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Our history 

The « Hôtel de Londres » was born in the middle of the 19th century. It was an impressive building of 199 bedrooms at that time, its name was « Hôtel du Nord et de Londres ». its listed façade was buit in the typical auvergnat style. According to the Guide Michelin of 1925, the hôtel had electricity and received clergymen among its guests !


In the XIXth century (the colonial high period) it was in common pratice to give the name of countries, capitals or crowned personnalities to hotels. So you will come across a lot of « Hôtel de Paris », « Hôtel de la Reine Elisabeth » or « Hôtel de Russie ». « Hôtel de Londres » follows the rule.


Water cure Mont Dore

Celts and Romans  already used the Monts d’Auvergne waters for their curative properties. In the Middle Ages this practise decreased but not in the Mont Dore where lung and rhumatism illnesses continued to be cured. It was free and popular and widly used.


In the XIX century nescent capitalism began to be interested in natural health : Watercure resorts such as La Bourboule and Le Mont Dore were growing chiefly since 1830 with the opening of casinos and hotels arround cure centers. Among the celebrities at the Mont Dore waters, we know The Marquise de Sevigne, the Marquis de Mirabeau (father of the famous orator), George Sand, Alfred de Musset, Balzac, Anatole France, Marie of Hohenzollern-Sigmaringen (mother of Belgian King Albert 1st), Marie of Saxe-Coburg-Gotha (Queen of Romania), Marcel Proust, Georges Clemenceau, Marshal Jean de Lattre de Tassigny ...


And more, two princesses of French Royal blood stayed at the Mont Dore : La Duchesse d’Angoulême, Louis XVI’s daughter and la Duchesse de Berry, King Charles X’s daughter in law. Two streets of the resort where given the name of these two ladies. It was the same for George Sand who took about ten courses of treatment at the end of her life.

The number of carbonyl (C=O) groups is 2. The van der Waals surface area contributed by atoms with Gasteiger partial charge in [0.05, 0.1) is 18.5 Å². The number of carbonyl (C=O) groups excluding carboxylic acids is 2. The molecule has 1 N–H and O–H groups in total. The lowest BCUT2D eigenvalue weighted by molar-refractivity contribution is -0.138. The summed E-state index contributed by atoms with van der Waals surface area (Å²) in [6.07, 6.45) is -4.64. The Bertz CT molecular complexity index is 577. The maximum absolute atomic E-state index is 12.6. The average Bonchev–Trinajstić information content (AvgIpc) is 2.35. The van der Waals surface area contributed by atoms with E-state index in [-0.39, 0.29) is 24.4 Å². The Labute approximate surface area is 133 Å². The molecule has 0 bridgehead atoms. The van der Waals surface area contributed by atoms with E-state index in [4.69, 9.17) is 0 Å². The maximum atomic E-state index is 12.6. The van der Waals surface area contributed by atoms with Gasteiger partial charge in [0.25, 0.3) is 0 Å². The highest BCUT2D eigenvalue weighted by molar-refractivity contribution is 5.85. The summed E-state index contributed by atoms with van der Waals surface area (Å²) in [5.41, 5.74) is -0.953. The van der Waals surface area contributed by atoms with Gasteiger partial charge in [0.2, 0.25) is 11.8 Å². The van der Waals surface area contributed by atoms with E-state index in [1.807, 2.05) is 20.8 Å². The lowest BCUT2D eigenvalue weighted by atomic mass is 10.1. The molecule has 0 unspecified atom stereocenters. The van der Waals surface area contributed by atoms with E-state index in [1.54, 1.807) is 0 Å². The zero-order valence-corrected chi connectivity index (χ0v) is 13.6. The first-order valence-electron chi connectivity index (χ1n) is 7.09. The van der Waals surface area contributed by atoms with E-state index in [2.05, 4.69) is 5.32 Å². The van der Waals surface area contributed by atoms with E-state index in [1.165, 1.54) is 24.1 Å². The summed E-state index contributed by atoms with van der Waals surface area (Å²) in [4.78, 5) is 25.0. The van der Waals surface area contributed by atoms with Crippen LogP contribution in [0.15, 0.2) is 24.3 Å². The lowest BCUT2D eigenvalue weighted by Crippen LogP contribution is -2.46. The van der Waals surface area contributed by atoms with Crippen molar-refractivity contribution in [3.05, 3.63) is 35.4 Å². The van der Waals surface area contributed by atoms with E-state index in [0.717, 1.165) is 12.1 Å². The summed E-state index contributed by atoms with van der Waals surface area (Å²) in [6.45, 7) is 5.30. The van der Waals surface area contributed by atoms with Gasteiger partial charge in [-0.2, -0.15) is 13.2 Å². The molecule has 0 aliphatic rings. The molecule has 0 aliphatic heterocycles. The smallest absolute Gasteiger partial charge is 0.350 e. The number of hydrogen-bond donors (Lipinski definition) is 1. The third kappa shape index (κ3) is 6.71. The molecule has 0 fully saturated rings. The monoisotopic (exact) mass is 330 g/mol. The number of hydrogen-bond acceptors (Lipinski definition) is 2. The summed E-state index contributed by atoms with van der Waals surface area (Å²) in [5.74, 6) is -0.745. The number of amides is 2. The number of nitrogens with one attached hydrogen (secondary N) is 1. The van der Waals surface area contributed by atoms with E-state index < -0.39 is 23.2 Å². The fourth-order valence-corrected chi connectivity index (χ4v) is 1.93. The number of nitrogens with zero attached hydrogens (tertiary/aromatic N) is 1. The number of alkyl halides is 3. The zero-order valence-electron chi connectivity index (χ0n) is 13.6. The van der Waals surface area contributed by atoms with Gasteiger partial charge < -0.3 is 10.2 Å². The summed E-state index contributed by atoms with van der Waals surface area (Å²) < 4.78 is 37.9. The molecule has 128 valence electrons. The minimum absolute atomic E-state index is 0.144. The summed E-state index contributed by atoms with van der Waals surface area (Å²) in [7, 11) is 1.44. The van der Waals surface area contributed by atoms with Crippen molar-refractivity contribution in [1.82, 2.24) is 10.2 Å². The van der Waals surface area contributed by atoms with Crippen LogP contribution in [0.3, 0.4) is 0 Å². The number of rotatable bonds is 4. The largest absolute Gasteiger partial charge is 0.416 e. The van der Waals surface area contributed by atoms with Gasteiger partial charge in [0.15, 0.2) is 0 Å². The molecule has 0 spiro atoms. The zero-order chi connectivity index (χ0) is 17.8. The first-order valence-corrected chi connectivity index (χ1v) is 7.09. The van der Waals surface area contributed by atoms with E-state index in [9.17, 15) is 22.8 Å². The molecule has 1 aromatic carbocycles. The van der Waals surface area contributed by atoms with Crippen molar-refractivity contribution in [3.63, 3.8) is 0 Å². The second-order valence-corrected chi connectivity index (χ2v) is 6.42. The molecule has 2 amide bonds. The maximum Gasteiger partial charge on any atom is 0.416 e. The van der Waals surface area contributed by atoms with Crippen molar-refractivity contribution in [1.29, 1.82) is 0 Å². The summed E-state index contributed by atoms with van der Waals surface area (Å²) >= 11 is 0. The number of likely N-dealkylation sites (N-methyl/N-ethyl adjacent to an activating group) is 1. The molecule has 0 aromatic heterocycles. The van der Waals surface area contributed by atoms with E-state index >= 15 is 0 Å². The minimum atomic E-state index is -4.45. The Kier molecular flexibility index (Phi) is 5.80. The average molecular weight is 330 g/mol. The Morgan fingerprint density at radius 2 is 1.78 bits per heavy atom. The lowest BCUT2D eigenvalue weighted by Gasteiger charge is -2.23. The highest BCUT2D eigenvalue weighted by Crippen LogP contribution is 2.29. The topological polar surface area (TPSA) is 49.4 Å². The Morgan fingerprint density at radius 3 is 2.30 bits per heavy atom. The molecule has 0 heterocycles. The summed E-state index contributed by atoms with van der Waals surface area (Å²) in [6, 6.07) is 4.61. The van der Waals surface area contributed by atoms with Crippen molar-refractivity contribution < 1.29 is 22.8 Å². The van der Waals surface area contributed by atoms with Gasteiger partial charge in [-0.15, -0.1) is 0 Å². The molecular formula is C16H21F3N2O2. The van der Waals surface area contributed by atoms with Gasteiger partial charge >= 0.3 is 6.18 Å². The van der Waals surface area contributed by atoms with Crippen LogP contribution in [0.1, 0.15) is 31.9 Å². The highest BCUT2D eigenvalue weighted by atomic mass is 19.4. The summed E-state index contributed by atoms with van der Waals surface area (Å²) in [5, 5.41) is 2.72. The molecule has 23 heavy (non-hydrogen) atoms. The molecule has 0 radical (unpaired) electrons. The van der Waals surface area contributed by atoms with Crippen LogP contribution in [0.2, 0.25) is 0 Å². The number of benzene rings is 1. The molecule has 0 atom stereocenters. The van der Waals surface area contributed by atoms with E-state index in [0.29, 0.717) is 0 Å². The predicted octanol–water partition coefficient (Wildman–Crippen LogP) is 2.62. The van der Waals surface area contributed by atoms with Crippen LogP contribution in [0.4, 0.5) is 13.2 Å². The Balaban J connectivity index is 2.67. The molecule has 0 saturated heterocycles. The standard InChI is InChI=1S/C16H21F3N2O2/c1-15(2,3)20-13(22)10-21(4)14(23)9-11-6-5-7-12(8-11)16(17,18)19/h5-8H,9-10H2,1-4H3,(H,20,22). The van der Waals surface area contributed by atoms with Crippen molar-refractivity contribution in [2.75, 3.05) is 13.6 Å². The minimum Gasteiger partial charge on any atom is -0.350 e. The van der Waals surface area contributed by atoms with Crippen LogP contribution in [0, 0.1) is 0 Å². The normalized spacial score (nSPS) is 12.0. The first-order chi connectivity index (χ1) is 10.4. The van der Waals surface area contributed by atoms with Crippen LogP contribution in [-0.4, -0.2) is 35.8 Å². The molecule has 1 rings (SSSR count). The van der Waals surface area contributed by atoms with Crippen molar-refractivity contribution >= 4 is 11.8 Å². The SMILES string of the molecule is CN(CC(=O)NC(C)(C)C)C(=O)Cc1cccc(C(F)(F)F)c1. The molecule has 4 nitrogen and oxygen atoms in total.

She chose the station of Mont Dore as the subject of one of her novels « Jean des Roches ». Anatole France himself wrote « Jo Caste » of witch action takes place at the Mont Dore and its surroundings. The Palace Sarciron, to day a locative private residence, is the last witness of this blooming period of mondorian thermalism. Built by Louis Jarrier an architect of Clermont, it opened its doors en June 1907. Its 300 bedrooms and 200 employees welcomed Asian Princes, artists, manufacturer’s and banker’s families. Until 1953, when it was closed, Sarciron was considered as one of the five greatest palaces in France.


Sports Mont Dore

The ski appeared in 1902 in Auvergne, on the overside of the montain, at Besse en Chandesse, thanks to Abbé Blot who, coming back from a trip to Austria, braught two pairs of skis. Preaching the usefulness of this « new toil », he teached his parishoners skiing. So they could slide from farm to farm and from hamlet to village.

The « white fever » made The Mont Dore third French resort after Chamonix and Megève.

The years before the « Great War » were the most beautiful. The Mont Dore became the parisian snow field. Celebrities and V.I.Ps of these years crowded the ski run. The war broke this prosperity. After the war wintersports became more democratic and less worthly people enjoyed skiing’s pleascent effects.


Built in 1936 the telepherique SANCY Nber 1 was ordered by Dieudonné COSTES, the famous pilot.


The Capucin funicular is the oldest electric powered one, opened in 1898, it is listed in the « inventaire des monuments historiques ». To day, it continues to work in its original state.   

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